edited 4th Jan '11 9:18:32 PM by Slan
I remember that's how I first felt when I would see an artist painting a magnificent portrait, or an author in the midst of going at it on the typewriter. I would at first feel confused, and awed at how someone could make imagination flow like that. Course, years had passed since, and here I am, eager to pump stories out.
She smiles at him the first time, as she puts everything away.Might want to nudge a "for" in there.
Our Foibles and Frivolities "You're sorry?" She looks ready to throw this bowl of soup at him, too. Stephen can run. He can knock it out of her hands, duck, or simply brace himself for the searing pain and hope she's too distracted to hit below the waist. Again. But before he can do anything, she thunks the bowl down onto a table out of sight, just to the left of the doorway, and closes the door behind her as she steps outside onto the path. Next to Stephen. But she keeps going down the walkway and turns off to stand in a clearing behind a tall bush, barely big enough to keep walking room free around a stone bench. It looks as old as the tiny whitewashed cottage behind them. The near-theft victim—his near-theft victim—waves at it, saying, "If you mean it, and I doubt you do, sit down and stay there until I come back." Stephen plunks down on the very end of it, clutches his elbows, and wonders if he made a mistake coming back. Even if it was to apologize.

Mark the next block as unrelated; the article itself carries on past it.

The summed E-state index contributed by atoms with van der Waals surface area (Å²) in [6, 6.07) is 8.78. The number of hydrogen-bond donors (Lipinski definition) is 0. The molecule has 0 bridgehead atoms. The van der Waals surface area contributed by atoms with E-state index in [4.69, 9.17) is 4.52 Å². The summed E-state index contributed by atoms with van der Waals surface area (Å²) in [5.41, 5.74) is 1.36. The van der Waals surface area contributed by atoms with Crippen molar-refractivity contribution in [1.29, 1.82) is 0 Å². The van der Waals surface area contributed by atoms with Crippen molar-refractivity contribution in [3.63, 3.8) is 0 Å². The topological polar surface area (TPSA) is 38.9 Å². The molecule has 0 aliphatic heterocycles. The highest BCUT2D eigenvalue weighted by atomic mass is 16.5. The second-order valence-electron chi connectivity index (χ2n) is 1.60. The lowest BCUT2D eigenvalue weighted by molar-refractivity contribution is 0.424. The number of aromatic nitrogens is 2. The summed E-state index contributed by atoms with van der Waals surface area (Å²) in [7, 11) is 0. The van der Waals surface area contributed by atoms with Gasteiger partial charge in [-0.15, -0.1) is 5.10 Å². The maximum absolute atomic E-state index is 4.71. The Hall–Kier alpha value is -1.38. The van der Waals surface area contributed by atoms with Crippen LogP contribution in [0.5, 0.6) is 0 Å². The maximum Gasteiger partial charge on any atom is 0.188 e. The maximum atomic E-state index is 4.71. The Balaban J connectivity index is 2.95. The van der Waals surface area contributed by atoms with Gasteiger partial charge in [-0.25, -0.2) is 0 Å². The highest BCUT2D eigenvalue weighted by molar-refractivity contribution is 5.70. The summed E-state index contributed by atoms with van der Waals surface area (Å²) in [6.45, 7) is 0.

edited 4th Jan '11 9:19:10 PM by Slan
Diamond District The royal weather mage has assured no rain on the day of the switch. In the early autumn clothes of a commoner, third princess Oline Balisay fidgets. She would have preferred a hooded cape and long, thick dress—at least it would have compensated for the makeup she had been strictly forbidden to apply. After stealing a glance at the youth and three women in finely made traveling clothes—her siblings' clothes—Oline catches sight of another, small and dark and slight in her most somber dark blue dress, as if there had been a mirror hung there. No, she remembers; those are not her brothers and sisters. She turns around to see Jocelyn, looking so at home in the ill-fitting dress that she is near-unrecognizable as the second eldest princess. Her husband and two children are clustered tightly around her. Jocelyn has never been one to let fear or anger take over the cheerful serenity that has composed her personality for as long as Oline can remember. She gestures to the decoys with a smile and asks, "Is this not the strangest sight, Oline?" "It is, " Oline replies. But this is the last time she will be with her family for a long time, and she cannot smile back.